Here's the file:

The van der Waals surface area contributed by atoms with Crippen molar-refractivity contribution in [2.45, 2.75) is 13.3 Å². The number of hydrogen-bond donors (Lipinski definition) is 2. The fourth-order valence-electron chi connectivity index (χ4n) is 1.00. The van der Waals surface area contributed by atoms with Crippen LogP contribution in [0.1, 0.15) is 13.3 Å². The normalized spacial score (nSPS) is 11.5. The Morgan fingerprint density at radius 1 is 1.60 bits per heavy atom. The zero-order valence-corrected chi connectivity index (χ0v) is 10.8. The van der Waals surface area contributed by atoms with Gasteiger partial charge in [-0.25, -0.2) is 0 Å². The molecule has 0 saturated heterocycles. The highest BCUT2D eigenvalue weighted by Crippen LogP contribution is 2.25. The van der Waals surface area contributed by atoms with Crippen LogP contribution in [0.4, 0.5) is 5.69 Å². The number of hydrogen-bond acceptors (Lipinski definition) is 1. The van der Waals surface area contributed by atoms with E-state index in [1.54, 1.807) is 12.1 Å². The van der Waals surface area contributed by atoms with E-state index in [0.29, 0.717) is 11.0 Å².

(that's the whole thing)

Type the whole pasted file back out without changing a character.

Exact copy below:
The van der Waals surface area contributed by atoms with Crippen molar-refractivity contribution in [2.45, 2.75) is 13.3 Å². The number of hydrogen-bond donors (Lipinski definition) is 2. The fourth-order valence-electron chi connectivity index (χ4n) is 1.00. The van der Waals surface area contributed by atoms with Crippen LogP contribution in [0.1, 0.15) is 13.3 Å². The normalized spacial score (nSPS) is 11.5. The Morgan fingerprint density at radius 1 is 1.60 bits per heavy atom. The zero-order valence-corrected chi connectivity index (χ0v) is 10.8. The van der Waals surface area contributed by atoms with Gasteiger partial charge in [-0.25, -0.2) is 0 Å². The molecule has 0 saturated heterocycles. The highest BCUT2D eigenvalue weighted by Crippen LogP contribution is 2.25. The van der Waals surface area contributed by atoms with Crippen LogP contribution in [0.4, 0.5) is 5.69 Å². The number of hydrogen-bond acceptors (Lipinski definition) is 1. The van der Waals surface area contributed by atoms with E-state index in [1.54, 1.807) is 12.1 Å². The van der Waals surface area contributed by atoms with E-state index in [0.29, 0.717) is 11.0 Å².